• Establish a clinical information system with particular attention to a patient registry for tracking clinical measures at both the individual and population level;
  • Conduct planned visits that assured that patients received guideline-influenced care;
  • Develop effective self-management support to patients; and
  • Help patients access and use valuable community resources such as peer support programs for behavioral change, and patient education offerings.

The initiatives employed the Institute for Healthcare Improvement Breakthrough Series Collaborative strategy911 to learn and implement the CCM. Over the course of the Collaboratives, participating residency program teams met together for three, two-day learning sessions, and one all-day virtual web-mediated meeting. Teams learned about the CCM and exchanged program redesign strategies that they conducted between sessions. Every month teams reported their aggregated patient data taken from their electronic registries. Monthly telephone conferences led by national program faculty focused on these reports.

Based on earlier experiences with Chronic Care Collaboratives in non-academic settings6,7, the national program leadership crafted a recruitment strategy that was designed to identify highly motivated institutions2,3,12. The national initiative offered no financial support, but it offered the opportunity to participate with the national faculty in the national inter-institutional program that facilitated change and learning. Institutions provided support for the cost of redesign of local practices.

A similar invitation was issued subsequently for the California Collaborative. Here successful applicant teams were awarded stipends of $12,000 per team to help defray costs of redesign of practices and education, e.g., travel and release time for strategic design meetings. These funds were supplemented by contributions from participating institutions in both Collaboratives.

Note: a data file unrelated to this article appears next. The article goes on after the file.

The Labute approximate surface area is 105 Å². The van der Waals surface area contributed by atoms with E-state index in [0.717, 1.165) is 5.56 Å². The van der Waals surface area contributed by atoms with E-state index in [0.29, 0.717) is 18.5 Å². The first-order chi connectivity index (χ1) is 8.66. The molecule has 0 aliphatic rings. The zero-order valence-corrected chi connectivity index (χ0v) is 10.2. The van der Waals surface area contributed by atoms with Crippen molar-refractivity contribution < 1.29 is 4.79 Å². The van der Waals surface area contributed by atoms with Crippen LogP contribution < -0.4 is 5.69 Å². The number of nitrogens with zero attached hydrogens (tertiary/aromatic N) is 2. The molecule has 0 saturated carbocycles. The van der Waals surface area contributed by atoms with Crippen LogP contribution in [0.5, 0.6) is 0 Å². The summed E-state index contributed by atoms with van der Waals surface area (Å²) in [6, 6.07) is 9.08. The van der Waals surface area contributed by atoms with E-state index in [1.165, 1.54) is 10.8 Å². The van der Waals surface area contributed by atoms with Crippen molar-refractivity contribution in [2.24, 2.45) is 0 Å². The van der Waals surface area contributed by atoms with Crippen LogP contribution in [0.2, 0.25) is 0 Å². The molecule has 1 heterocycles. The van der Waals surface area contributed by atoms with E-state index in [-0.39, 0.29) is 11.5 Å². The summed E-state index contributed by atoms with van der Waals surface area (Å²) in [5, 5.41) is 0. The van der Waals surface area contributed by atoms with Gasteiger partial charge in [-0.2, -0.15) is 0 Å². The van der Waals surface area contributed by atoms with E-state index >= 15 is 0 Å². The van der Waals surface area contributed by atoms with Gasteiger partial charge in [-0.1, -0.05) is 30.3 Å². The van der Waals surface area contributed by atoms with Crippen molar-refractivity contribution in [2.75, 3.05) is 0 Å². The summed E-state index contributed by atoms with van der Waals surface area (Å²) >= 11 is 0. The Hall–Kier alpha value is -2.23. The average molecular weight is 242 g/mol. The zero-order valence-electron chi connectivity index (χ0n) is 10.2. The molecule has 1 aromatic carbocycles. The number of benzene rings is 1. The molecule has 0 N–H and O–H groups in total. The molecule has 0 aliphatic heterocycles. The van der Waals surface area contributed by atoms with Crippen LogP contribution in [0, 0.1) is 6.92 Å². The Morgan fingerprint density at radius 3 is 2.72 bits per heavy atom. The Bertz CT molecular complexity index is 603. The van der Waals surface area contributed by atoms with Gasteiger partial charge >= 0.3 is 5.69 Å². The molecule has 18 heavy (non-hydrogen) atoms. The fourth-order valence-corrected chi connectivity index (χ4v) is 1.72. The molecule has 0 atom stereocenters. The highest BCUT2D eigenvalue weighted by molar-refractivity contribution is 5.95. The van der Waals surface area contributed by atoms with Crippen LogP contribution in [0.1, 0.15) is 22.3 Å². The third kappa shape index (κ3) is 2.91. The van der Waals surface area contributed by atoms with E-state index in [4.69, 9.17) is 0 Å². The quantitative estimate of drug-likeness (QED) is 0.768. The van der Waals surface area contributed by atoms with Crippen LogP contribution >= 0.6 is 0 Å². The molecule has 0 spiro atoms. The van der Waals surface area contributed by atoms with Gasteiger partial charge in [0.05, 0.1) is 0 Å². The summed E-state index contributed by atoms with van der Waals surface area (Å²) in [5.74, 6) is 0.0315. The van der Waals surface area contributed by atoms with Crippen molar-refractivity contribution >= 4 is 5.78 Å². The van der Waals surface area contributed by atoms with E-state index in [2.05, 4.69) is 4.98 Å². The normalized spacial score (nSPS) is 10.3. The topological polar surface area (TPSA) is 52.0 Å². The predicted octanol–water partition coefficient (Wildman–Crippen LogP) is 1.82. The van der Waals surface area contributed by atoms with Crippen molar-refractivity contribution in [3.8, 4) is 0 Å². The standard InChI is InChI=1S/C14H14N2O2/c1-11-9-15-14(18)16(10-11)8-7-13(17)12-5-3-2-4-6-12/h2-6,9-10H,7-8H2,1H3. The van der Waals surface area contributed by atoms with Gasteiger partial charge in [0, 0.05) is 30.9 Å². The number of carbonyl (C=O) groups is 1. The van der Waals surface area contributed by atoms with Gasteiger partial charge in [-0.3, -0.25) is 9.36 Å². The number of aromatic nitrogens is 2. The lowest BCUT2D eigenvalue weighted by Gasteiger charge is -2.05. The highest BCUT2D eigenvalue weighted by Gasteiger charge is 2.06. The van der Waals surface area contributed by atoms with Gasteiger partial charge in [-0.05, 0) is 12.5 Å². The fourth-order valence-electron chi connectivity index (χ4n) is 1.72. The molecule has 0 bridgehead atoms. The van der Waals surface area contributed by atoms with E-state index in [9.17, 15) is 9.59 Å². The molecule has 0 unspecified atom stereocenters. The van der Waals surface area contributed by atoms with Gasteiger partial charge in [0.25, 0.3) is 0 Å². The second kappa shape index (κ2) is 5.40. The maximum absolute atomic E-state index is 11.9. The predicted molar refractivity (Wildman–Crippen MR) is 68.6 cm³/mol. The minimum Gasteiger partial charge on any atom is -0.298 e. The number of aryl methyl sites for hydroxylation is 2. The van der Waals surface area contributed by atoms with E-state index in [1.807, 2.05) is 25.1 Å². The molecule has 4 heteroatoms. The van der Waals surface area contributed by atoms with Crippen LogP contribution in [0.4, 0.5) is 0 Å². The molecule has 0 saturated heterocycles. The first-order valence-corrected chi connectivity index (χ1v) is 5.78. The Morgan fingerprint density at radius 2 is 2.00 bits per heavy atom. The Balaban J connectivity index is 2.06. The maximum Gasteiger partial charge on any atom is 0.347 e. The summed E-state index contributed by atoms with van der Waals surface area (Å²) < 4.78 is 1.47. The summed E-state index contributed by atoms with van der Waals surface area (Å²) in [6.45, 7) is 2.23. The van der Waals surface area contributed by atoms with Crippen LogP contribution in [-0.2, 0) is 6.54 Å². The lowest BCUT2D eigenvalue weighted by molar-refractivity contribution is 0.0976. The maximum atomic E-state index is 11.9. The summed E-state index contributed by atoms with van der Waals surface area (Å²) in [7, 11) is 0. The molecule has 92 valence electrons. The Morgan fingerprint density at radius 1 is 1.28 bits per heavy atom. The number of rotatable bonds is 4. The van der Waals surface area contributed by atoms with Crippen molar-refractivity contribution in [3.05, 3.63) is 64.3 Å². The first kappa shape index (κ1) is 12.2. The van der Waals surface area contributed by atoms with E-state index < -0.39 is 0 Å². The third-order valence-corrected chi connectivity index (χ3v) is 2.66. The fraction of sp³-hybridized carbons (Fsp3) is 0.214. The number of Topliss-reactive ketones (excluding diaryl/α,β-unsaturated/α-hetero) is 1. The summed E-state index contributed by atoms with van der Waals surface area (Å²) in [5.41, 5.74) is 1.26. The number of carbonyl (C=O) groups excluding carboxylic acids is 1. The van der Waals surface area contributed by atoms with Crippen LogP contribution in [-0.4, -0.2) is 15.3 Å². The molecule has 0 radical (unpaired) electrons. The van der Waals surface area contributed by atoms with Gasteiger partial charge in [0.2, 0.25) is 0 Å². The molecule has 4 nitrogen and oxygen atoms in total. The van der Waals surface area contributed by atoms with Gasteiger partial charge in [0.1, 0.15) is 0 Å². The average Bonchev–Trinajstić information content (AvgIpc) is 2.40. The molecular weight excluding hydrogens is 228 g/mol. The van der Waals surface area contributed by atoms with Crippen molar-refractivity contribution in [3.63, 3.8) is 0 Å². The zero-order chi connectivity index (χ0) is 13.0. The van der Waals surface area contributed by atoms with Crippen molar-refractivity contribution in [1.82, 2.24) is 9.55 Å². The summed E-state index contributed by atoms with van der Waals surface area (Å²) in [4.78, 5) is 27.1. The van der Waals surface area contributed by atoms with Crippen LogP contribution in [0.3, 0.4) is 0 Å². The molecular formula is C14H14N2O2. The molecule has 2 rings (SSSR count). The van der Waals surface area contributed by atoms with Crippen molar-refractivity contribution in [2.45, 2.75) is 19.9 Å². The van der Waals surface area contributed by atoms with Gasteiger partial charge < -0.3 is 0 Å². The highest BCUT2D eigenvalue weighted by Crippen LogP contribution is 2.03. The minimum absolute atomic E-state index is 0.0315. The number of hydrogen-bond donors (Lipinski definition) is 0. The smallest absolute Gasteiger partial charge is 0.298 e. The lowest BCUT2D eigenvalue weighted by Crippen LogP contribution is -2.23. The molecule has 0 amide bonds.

Study of the Intervention and Methods of Evaluation

Implementation Measures

Implementation of the CCM was measured by the Assessment of Chronic Illness Care (ACIC) Instrument. The ACIC is a previously validated instrument10, which evaluates success in implementing 7 key components of the CCM—delivery system design, decision support, clinical information systems, patient self-management, integration, healthcare system organization, and community linkages. At the beginning, in the middle and at the end of the initiatives, the residencies used the ACIC to self-evaluate implementation and application of each of the components of the CCM. National faculty reviewed in depth each of the reported measures with teams in open meetings at Collaborative sessions. Teams frequently modified these self-reported measures based on such feedback and discussion, and the process often led to less optimistic self-evaluation.

Education Measures

Because the CCM had not previously been systematically implemented in academic settings, it was necessary to develop measures to assess progress of educational redesign during the national Collaborative. An instrument was developed specifically for this purpose—the Assessment of Chronic Illness Care for Education (ACIC-E), which tracked the extent of educational engagement and redesign that addressed the same 7 components of the CCM described above for the ACIC. This instrument, a direct modification of the ACIC with a focus on specific changes in the education program, is described in detail elsewhere13. It was employed in the Collaboratives in the same way as described for the ACIC above.